General practice in England has 1,700 fewer fully-qualified, full-time equivalent GPs now than in 2015, according to analysis by the association of the latest workforce data from NHS Digital.
The decline in GP numbers combined with a sharp rise in patients registered with GP practices over the period - from around 57.3m in October 2015 to 61.2m in October this year - means each FTE GP in England is responsible for an extra 300 people on average compared with six years ago.
This rise in patients per GP has come at a time when workload delivered by general practice has spiked to unprecedented levels - contributing to pressures that GP leaders have warned are simply unsustainable.
Commenting on the figures, BMA GP committee executive team member Dr Krishna Kasaraneni said: 'Since 2015, when ministers first began making promises about increasing GP numbers, England has lost the equivalent of more than 1,700 full-time, fully-qualified GPs.
'For those left, the average number of patients each GP is responsible for has increased by around 300 - or 15% - over the same period. Most notably, between September 2020 and the same month this year, more than 900 GP partners have quit or retired.
'While new doctors may be choosing general practice, this is not keeping up with the high numbers of GPs leaving or reducing their hours in the face of unsustainable, unsafe workloads and rising hostility against the profession.'
Health and social care secretary Sajid Javid admitted this week that the government was not on track to meet its manifesto commitment to increase the FTE GP workforce by 6,000 by 2024.
While the workforce remains in decline, workload is rising fast - GP practices delivered 28.7m appointments in September 2021, 8.5% more than the figure for the same month in 2019, and the highest figure recorded for a single month since October 2019.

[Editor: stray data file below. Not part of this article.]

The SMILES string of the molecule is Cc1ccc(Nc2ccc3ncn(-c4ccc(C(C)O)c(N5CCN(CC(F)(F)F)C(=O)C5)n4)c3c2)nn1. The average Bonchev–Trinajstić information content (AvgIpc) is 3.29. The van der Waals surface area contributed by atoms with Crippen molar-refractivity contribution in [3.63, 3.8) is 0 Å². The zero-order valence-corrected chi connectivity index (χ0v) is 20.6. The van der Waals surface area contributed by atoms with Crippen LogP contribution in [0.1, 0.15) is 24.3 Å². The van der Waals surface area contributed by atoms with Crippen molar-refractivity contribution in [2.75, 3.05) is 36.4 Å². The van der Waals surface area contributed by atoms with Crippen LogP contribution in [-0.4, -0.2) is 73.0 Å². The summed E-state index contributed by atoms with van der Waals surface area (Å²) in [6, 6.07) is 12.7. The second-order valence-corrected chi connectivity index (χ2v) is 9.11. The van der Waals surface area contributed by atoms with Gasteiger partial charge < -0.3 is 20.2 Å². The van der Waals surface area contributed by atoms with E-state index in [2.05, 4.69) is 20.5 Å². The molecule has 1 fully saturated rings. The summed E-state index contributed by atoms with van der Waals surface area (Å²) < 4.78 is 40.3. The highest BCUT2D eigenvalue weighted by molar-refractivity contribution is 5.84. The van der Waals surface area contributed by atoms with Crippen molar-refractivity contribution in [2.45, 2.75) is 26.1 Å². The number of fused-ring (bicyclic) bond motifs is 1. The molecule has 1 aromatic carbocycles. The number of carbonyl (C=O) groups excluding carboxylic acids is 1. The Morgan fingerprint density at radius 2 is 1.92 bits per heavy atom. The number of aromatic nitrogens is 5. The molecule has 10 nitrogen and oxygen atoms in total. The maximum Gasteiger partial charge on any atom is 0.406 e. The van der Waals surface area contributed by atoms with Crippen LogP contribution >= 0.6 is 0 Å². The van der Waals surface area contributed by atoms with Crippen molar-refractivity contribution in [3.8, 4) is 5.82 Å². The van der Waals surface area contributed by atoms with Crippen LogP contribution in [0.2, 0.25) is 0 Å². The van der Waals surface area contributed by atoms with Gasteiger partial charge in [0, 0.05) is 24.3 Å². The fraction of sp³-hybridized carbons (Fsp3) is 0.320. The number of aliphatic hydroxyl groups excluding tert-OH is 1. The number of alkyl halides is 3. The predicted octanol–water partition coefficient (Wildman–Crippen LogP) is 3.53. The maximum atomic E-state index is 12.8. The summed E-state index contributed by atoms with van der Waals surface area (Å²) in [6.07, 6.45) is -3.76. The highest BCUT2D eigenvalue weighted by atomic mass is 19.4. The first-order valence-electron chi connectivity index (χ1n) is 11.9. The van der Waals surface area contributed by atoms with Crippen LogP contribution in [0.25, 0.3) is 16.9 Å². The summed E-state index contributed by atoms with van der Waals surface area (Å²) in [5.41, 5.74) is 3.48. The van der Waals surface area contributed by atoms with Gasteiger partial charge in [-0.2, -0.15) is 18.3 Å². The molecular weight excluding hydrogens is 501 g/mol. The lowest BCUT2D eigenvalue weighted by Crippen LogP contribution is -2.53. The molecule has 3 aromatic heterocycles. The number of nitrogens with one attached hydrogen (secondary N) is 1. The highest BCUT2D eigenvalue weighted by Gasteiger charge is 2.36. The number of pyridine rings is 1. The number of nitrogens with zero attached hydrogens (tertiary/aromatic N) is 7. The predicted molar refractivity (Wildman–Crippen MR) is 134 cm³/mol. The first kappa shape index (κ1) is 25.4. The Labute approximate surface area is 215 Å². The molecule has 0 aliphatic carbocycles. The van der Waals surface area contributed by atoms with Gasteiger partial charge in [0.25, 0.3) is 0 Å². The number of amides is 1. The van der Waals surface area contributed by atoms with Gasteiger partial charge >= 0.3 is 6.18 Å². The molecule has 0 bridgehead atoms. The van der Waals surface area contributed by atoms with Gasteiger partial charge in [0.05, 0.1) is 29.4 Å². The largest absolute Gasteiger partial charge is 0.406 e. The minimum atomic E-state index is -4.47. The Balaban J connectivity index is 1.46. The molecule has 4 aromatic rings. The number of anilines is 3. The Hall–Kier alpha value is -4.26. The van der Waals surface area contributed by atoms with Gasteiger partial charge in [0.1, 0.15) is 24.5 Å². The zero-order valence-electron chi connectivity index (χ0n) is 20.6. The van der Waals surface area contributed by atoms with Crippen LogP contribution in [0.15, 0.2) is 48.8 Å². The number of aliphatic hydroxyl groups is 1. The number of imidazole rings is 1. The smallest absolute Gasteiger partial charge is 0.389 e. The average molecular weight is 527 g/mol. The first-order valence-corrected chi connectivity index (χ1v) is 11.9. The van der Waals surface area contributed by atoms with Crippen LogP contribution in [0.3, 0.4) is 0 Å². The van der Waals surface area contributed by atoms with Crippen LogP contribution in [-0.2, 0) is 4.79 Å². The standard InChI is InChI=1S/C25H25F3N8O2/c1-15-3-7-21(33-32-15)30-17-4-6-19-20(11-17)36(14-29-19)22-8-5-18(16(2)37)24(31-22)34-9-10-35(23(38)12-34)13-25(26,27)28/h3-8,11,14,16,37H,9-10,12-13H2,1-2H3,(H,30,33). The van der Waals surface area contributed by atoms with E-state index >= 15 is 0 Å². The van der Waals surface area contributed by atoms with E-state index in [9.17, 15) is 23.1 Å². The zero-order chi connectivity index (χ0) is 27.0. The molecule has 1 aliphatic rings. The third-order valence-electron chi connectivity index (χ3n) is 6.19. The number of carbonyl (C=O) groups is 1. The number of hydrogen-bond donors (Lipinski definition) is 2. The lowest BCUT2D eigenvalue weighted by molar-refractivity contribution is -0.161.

Once COVID-19 appointments are factored in, total appointments in general practice are up 10.6% compared with September 2019.
Meanwhile, despite criticism over face-to-face access, practices delivered more than 17.3m in-person appointments - 61% of the total. This came alongside more than 10m telephone appointments - a figure three times the pre-pandemic total.
The rise in appointments has also come alongside a massive increase in clinical administrative workload revealed in data from the RCGP research and surveillance centre. Data collected from practices show that clinical administrative work - including tasks such as referral letters and prescriptions - is up by around a third compared with pre-pandemic levels.
Figures from BMA Scotland reported today by GPonline, meanwhile, reveal that more than four in five practices say workload now exceeds capacity - with around half of these saying excess workload is 'substantial'.
RCGP chair Professor Martin Marshall said this week: 'As GPs, we want to be able to provide the high-quality care that our patients deserve. But as patient numbers rise, and health conditions become more complex, we are under more pressure than ever and we are significantly understaffed.
We now face what is likely to be an incredibly difficult winter, with the potential for a surge in COVID-19 and a likely sharp increase in other respiratory illnesses and flu - and GP teams will continue to play a leading role in delivering the flu and COVID-19 vaccination programmes.'
Doctors' leaders have also urged the government to reform pension tax rules that 'punish senior doctors for working more' to improve retention.
Dr Kasaraneni said: 'Rather than merely recognising that they are way behind their target, ministers must do something tangible about it and take meaningful steps to retain GPs who have spent the last 20 months going above and beyond in the face of the pandemic. They need to listen to and work with GPs on the ground to reach solutions that support family doctors – without doing so they risk losing far more and the situation for patients getting far, far worse.'
Figures published by NHS Digital this week showed that the fully-qualified FTE GP workforce had stalled over the past year, while partners fell by around 3%. The BMA has produced its own analysis of workforce data in recent months after a change in the way NHS data are presented.